We all have expectations of what marriage should be like. The more closely our expectations and reality match the more satisfied we tend to be in life. However, the more misaligned the two are the greater the likelihood that problems will arise in a relationship.
The following are a list of common myths people tend to believe are true about marital relationships.
1. If you and you’re partner don’t share a majority of things in common than your relationship is doomed.
It is unrealistic to expect your partner to share all the same likes and dislikes as you. It is okay for you both to have interests outside of each other’s.
2. We should be spending most of our time together.
At least one partner in a majority of the couples I see believes this. I have to remind them that it is important for the relationship and your own mental health to do things independently of one another. Again you and your partner don’t share all of the same interests so take time to enjoy the things that you like doing while your partner does things they enjoy.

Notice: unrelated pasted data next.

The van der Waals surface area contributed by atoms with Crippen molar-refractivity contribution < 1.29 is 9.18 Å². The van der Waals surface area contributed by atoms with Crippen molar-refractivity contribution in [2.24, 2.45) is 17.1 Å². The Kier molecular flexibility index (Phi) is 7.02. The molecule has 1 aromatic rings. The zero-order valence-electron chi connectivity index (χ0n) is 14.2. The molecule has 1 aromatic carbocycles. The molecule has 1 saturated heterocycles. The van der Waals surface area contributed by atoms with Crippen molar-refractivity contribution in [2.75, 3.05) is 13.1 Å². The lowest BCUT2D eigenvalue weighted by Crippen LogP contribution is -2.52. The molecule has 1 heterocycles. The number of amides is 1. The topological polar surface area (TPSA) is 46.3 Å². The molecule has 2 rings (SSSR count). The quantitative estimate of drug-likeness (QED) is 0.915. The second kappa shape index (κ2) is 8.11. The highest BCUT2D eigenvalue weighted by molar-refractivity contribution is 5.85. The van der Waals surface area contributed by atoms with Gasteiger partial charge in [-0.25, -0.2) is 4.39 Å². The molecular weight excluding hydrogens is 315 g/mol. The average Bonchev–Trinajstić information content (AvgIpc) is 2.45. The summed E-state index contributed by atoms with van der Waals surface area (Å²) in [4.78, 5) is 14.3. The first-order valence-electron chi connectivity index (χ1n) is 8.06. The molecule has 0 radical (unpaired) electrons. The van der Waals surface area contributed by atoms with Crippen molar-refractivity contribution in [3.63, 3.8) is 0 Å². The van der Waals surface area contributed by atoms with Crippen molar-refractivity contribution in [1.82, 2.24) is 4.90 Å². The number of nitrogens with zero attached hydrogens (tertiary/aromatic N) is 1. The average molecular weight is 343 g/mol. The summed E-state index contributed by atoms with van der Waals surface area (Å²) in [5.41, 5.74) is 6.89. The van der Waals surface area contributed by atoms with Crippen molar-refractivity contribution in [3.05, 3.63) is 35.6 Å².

3. My partner should just know. If I have to tell them or ask, then it isn’t meaningful and means they don’t love and know me.
It is unrealistic to believe that our partners should be able to read our minds when we can’t read theirs. It is important here to realize that you have to communicate your needs to them in order to expect for them to be met.
4. Things will be better when we have a baby.
Research shows that marital satisfaction tends to decline after the first child is born. This is because having a baby is stressful, exhausting, time consuming, financially draining and really highlights weaknesses in communication skills. If the marriage is already in decay prior to conception, a baby will only make it harder.
5. We should be able to resolve all of our problems.
According to Gottman- a leading researcher in marriage, 69% of all couples conflicts are perpetual, meaning they will continue to fight about them. The goal with perpetual problems is not necessarily to resolve these conflicts, but work on managing them by continuing to dialogue about them.